Last year, when I became aware of the fact that there was no way in hell that I was going to finish my reading challenge for the year, I tried to pump up my numbers by starting at the front of my TBR notebook and reading my way through the graphic novels I had listed. For a couple of years I had been noting graphic novels in the list and I checked out the ones that I could get my hands on and sighed in frustration at the ones that just weren’t available through the library. One of my little projects recently has been going through my TBR and getting rid of some of the stuff that really doesn’t interest me as much as I thought it would. I came across this book on the list, having apparently skipped over it last year. Lucky me, it was available.
Because I really liked it.
Was it super YA? Yes. That didn’t devalue it for me at all. Gulledge did a really good job of capturing the emotion of that particularly volatile stage. Reading through Paige’s sketchbook was a lot like reading through my own journals from the time. Page is frustrated. Her father recently got a new job in New York and she has moved from Virginia to the city. From the start she realizes that this could be a chance to really grow into something new. It doesn’t take long for her to make some new friends and really start to come out of her shell.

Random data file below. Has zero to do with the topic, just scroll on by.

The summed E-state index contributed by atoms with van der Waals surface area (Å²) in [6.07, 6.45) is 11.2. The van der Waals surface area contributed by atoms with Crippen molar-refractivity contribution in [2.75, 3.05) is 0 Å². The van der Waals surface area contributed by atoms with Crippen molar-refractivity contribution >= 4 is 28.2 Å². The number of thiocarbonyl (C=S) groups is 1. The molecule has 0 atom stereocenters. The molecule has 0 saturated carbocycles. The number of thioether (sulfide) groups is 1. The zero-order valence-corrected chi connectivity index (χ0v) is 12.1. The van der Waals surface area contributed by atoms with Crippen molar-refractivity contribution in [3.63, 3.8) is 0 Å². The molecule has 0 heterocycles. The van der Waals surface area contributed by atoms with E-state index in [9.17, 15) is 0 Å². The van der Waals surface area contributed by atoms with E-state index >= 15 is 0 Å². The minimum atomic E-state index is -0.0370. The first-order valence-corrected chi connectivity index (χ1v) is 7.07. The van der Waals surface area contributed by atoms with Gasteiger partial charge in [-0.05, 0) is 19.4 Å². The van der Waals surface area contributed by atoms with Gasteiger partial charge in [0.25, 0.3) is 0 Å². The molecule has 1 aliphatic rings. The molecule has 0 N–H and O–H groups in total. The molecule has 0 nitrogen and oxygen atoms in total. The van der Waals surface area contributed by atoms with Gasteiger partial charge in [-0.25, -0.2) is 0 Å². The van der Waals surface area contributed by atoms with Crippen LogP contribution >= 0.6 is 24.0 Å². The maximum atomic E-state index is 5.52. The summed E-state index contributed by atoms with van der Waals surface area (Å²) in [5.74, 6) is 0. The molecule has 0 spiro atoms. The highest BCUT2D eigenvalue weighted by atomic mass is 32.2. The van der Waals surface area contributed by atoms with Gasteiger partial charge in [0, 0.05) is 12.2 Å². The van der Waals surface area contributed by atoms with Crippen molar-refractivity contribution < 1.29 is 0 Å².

What I found to be so honest about this book was that Page is frustrated. She’s frustrated at her mother who always wants to pretend that everything is perfect. She’s frustrated with herself because she never opens up. She is really just a kid, trying to figure herself out. And, you know, having recently read through a few of my old journals I can promise you that the frustrations are right on point.
The style here is also very nice, very readable. The text doesn’t get lost in the art even when it is mixed in with the art, like words written on a torn page. I love the simplicity and depth of the drawings, which managed to feel both lifelike and cartoonish and somewhat high minded.
I think that possibly the best result from this book was when I woke up this morning thinking about how much more I wanted to journal, like I used to in high school when I drew and wrote poems and short stories all on the same pages.